Financial Planning Association

From Wikipedia, the free encyclopedia
Jump to navigation Jump to search

The Financial Planning Association (or FPA) (U.S.), is a leadership and advocacy organization based in Denver, Colorado. FPA works with academic leaders, legislative and regulatory bodies, financial services firms and consumer interest organizations.

The organization was created in 2000 through the merger of the Institute of Certified Financial Planners (ICFP) and the International Association for Financial Planning (IAFP),[1] Its stated primary aim is to be the community that fosters the value of financial planning and advances the practice and profession of financial planning.[2] FPA is governed by a volunteer Board of Directors.

It publishes a peer-reviewed journal in the financial planning profession, the Journal of Financial Planning.

History[edit]

On December 12, 1969, Loren Dunton convened a gathering of 13 financial services industry leaders at the O'Hare Hilton in Chicago. As a result of this meeting, the Society for Financial Counselling [sic] was formed as an umbrella for both a membership organization, the International Association for Financial Planning (IAFP), and an educational arm, the College for Financial Planning. The first graduating class of the College, in turn, formed the Institute of Certified Financial Planners (ICFP) in 1973.[3]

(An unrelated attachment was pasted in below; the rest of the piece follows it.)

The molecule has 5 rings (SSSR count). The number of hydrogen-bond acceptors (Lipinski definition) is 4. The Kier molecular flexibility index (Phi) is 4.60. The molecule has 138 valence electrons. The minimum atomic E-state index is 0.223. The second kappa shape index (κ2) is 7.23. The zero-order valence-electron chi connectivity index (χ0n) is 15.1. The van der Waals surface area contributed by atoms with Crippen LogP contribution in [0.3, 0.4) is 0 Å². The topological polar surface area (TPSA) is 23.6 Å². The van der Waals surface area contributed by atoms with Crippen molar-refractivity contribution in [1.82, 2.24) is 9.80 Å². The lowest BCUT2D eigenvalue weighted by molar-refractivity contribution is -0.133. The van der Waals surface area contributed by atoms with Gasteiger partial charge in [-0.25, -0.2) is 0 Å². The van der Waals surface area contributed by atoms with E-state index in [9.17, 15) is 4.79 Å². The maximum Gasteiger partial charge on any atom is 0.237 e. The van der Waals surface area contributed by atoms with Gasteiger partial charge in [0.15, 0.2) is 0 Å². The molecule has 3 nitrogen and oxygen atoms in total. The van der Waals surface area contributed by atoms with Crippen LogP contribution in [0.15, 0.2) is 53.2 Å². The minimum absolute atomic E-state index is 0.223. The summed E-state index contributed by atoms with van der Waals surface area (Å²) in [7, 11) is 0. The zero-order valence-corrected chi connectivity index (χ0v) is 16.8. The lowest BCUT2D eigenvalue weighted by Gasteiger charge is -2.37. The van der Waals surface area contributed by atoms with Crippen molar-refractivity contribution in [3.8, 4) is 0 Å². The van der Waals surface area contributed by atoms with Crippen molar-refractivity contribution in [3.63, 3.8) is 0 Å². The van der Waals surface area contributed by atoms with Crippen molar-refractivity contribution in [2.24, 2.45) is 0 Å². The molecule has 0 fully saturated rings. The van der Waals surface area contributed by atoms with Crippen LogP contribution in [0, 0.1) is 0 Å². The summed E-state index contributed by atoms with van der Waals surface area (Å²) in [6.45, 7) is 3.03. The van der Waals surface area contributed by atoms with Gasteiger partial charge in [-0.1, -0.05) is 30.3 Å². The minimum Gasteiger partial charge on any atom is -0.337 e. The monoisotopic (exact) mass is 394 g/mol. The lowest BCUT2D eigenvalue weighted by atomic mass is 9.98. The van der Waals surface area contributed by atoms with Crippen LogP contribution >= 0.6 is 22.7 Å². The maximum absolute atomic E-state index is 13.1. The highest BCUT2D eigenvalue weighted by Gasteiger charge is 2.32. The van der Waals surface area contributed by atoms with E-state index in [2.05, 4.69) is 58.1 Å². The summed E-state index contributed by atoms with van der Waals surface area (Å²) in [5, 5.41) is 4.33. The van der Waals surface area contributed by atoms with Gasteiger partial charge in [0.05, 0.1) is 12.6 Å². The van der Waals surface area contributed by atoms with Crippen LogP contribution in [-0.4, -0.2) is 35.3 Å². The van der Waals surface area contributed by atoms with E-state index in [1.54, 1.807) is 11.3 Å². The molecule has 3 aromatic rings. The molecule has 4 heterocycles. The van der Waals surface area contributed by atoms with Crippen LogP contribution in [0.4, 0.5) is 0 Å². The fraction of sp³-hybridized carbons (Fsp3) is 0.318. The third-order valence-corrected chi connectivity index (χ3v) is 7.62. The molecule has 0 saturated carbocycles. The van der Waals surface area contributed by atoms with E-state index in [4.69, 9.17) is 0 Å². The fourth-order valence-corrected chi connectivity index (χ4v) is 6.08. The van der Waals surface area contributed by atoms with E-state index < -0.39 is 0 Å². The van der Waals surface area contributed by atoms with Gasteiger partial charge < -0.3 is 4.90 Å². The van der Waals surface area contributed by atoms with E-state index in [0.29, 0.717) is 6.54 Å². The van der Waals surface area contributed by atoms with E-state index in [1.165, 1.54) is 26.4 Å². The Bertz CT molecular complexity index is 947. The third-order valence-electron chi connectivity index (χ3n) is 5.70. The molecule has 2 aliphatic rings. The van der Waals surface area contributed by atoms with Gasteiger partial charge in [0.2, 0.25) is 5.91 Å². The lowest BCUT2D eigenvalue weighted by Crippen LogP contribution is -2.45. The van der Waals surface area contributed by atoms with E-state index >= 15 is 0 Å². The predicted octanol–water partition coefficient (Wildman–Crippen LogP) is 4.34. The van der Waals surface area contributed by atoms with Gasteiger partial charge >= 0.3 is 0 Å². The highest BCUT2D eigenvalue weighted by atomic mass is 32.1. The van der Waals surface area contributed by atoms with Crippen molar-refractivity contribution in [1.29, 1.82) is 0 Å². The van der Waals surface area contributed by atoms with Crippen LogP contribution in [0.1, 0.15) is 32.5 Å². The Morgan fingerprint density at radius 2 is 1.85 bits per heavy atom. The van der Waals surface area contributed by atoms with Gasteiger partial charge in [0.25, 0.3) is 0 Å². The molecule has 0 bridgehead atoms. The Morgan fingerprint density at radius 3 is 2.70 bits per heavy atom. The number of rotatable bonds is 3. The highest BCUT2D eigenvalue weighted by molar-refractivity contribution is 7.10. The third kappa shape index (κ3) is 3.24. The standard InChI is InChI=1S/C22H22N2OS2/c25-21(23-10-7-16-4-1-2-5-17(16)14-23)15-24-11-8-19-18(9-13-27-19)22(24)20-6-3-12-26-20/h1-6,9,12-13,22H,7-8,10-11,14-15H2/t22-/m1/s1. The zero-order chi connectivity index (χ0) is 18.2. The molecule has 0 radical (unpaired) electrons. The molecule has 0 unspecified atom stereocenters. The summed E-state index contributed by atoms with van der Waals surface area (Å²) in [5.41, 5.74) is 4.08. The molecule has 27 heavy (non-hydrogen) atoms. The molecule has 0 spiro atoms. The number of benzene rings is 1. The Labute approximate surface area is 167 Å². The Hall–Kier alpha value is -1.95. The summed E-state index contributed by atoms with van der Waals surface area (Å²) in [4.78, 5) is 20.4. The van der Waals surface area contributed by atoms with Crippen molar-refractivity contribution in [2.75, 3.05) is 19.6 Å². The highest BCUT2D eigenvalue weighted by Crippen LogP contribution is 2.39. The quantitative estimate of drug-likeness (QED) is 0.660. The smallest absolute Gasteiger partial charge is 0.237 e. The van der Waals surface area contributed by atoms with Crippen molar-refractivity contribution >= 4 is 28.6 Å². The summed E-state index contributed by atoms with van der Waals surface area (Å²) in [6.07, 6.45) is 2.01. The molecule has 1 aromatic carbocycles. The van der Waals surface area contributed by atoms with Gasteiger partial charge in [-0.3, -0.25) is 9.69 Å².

On January 1, 2000, the IAFP and ICFP merged to form the Financial Planning Association (FPA).[1] David Brand, the former executive director of the ICFP and Janet McCallen, the former executive director of the IAFP, took over as the co-CEOs of the merged organization. Brand departed at the end of 2000, leaving McCallen as sole CEO. In January 2004, McCallen was succeeded by Marv Tuttle, who served until October 3, 2012,, when she was succeeded by Lauren Schadle as CEO .[4]

FPA membership[edit]

Members are able to join "Communities of Interest", organized by type of practice, stage of career, niche, and other interests. The first FPA Community of Interest was FPA NexGen, for young planners under the age 36. NexGen had been first created as an independent community in 2004 by Aaron Coates, Michael Kitces, Dave Demming Jr, and April Johnson, and was merged into the FPA several years later.[5]

Financial Planning Coalition[edit]

On December 3, 2008, FPA joined forces with Certified Financial Planner Board of Standards, Inc. (CFP Board) and National Association of Personal Financial Advisors (NAPFA) to form the Financial Planning Coalition, with the goal to represent financial planners as the U.S. government works to reform the financial services industry.

References[edit]

Notes
  1. ^ a b Brandon, Denby H., Jr. and Welch, H. Oliver, "The History of Financial Planning: The Transformation of Financial Services," Wiley, Hoboken, NJ, October 12, 2009
  2. ^ "FPA Primary Aim and Core Beliefs". www.fpanet.org. 2012-10-28. Retrieved 2012-10-28.
  3. ^ Yeske, David B., Finding the Planning in Financial Planning: An Integrative Framework for Strategy-Making by Financial Planners (January 11, 2010). Available at SSRN: http://ssrn.com/abstract=1601327
  4. ^ "Big Shift at FPA: Tuttle Steps Down, COO Schadle Steps Up". www.advisorone.com. 2012-08-21. Retrieved 2012-10-28.
  5. ^ http://www.fpanet.org/professionals/Connect/CommunitiesofInterest/NexGen/Home/ FPA NexGen

External links[edit]